Beauty & Fashion

Towa Bird Is Seizing the Moment

Since then, Bird has written and recorded her first studio album and toured and performed with Renée Rapp. (Though she piqued a lot of public interest when photographed with Rapp on the red carpet of the Vanity Fair Oscars party, Bird isn’t commenting on her personal life right now.)

Towa Bird and Renée Rapp at the Vanity Fair Oscars afterparty on March 11, 2024.


“Such a wonderful thing about [Rodgrigo] was she was down to use her platform to highlight other female musicians that she talked with and that she liked,” says Bird, noting that the collaboration helped open a lot of doors for her. That said, it never would have worked if she and Rodrigo had not also connected stylistically. “I think she saw that I used a lot of rock and indie as part of my influence, and I think she also feels similarly. I think she saw that in me and was like, ‘Oh, we could connect here on this.’”

Rodrigo’s music has drawn comparisons to Paramore and Bikini Kill, and Bird’s music has a similar, punk-inflected edge. Also like Rodrigo, Bird borrows from her own life when songwriting, which she says can be a form of emotional catharsis. One of Bird’s favorite tracks from American Hero is “Sorry, Sorry,” about developing romantic feelings for a friend. Bird says the song, written with her friend Luke Wild, came together in “about an hour.”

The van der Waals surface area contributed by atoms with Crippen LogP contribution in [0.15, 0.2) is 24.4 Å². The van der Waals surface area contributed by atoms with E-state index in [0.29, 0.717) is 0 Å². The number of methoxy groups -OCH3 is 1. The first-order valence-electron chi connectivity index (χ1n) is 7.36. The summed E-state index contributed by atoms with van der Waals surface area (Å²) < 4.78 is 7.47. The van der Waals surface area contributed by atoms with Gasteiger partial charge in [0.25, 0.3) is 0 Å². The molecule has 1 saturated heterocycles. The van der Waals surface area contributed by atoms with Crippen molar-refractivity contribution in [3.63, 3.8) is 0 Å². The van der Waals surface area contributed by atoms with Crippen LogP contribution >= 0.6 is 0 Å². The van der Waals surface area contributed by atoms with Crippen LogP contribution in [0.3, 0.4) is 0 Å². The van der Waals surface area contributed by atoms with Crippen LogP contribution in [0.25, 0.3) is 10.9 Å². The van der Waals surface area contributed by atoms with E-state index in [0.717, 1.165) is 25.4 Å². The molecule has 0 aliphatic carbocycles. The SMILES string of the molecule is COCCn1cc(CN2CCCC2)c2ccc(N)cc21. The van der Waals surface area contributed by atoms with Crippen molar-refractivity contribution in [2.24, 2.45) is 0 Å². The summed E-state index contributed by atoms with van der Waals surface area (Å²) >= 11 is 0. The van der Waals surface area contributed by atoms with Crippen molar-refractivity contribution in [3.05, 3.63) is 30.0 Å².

Renée Rapp performs with Towa Bird at Coachella 2024.

Timothy Norris/Getty Images

“I think those emotions were really high,” says Bird. “Like, I could feel it kind of rise all the way to the top and it just needed to come out. Almost like when you feel like you need to cry and then you cry and you’re like, okay, that was good.”

But unlike Rodrigo, Bird wasn’t exposed to the riot grrrl scene, or any women-led bands really, until adulthood, which she finds, “really unfortunate.” Cut to today, when she herself is part of a growing, female-fronted queer music scene. On the other members of this elite group, Bird says, “I mean, I’m biased because I’m gay, so I think all gay artists are amazing. But I really think that all of them are really special musicians and I think they’ve certainly carved out space for themselves in an industry that is pretty homogenous and can feel very daunting for a queer person or a person of color.”

Bird hopes that one day, culture won’t need to separate “lesbian music” and just “music.” But for now, “Feeling like I’m kind of on the party bus is really exciting.”

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